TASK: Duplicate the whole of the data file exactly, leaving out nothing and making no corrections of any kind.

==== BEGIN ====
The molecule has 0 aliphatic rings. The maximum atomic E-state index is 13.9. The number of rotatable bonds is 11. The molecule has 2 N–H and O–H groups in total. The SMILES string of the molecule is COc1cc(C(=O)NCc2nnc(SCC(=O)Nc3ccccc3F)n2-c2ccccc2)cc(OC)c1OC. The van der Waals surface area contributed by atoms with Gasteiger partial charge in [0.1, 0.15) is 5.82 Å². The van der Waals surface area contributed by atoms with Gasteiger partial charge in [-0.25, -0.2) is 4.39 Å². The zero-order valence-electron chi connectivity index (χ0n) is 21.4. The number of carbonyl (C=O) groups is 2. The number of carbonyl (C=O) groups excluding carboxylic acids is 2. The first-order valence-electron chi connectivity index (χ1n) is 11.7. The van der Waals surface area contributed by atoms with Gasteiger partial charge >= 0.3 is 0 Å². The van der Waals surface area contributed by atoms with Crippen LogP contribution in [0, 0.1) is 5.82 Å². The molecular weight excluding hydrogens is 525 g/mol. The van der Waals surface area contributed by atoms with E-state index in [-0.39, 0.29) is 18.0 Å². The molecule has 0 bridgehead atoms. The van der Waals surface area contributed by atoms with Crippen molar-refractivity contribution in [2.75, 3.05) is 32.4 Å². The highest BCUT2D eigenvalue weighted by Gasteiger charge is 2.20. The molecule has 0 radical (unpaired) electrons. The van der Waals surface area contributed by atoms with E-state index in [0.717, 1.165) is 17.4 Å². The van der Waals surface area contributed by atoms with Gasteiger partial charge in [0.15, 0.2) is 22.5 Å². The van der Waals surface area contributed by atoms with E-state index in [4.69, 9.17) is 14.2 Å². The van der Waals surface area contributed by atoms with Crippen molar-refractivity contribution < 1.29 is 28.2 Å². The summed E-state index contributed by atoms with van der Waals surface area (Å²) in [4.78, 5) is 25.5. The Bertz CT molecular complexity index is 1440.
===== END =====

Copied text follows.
The molecule has 0 aliphatic rings. The maximum atomic E-state index is 13.9. The number of rotatable bonds is 11. The molecule has 2 N–H and O–H groups in total. The SMILES string of the molecule is COc1cc(C(=O)NCc2nnc(SCC(=O)Nc3ccccc3F)n2-c2ccccc2)cc(OC)c1OC. The van der Waals surface area contributed by atoms with Gasteiger partial charge in [0.1, 0.15) is 5.82 Å². The van der Waals surface area contributed by atoms with Gasteiger partial charge in [-0.25, -0.2) is 4.39 Å². The zero-order valence-electron chi connectivity index (χ0n) is 21.4. The number of carbonyl (C=O) groups is 2. The number of carbonyl (C=O) groups excluding carboxylic acids is 2. The first-order valence-electron chi connectivity index (χ1n) is 11.7. The van der Waals surface area contributed by atoms with Gasteiger partial charge >= 0.3 is 0 Å². The van der Waals surface area contributed by atoms with Crippen LogP contribution in [0, 0.1) is 5.82 Å². The molecular weight excluding hydrogens is 525 g/mol. The van der Waals surface area contributed by atoms with E-state index in [-0.39, 0.29) is 18.0 Å². The molecule has 0 bridgehead atoms. The van der Waals surface area contributed by atoms with Crippen molar-refractivity contribution in [2.75, 3.05) is 32.4 Å². The highest BCUT2D eigenvalue weighted by Gasteiger charge is 2.20. The molecule has 0 radical (unpaired) electrons. The van der Waals surface area contributed by atoms with E-state index in [0.717, 1.165) is 17.4 Å². The van der Waals surface area contributed by atoms with Gasteiger partial charge in [0.15, 0.2) is 22.5 Å². The van der Waals surface area contributed by atoms with E-state index in [4.69, 9.17) is 14.2 Å². The van der Waals surface area contributed by atoms with Crippen molar-refractivity contribution < 1.29 is 28.2 Å². The summed E-state index contributed by atoms with van der Waals surface area (Å²) in [4.78, 5) is 25.5. The Bertz CT molecular complexity index is 1440.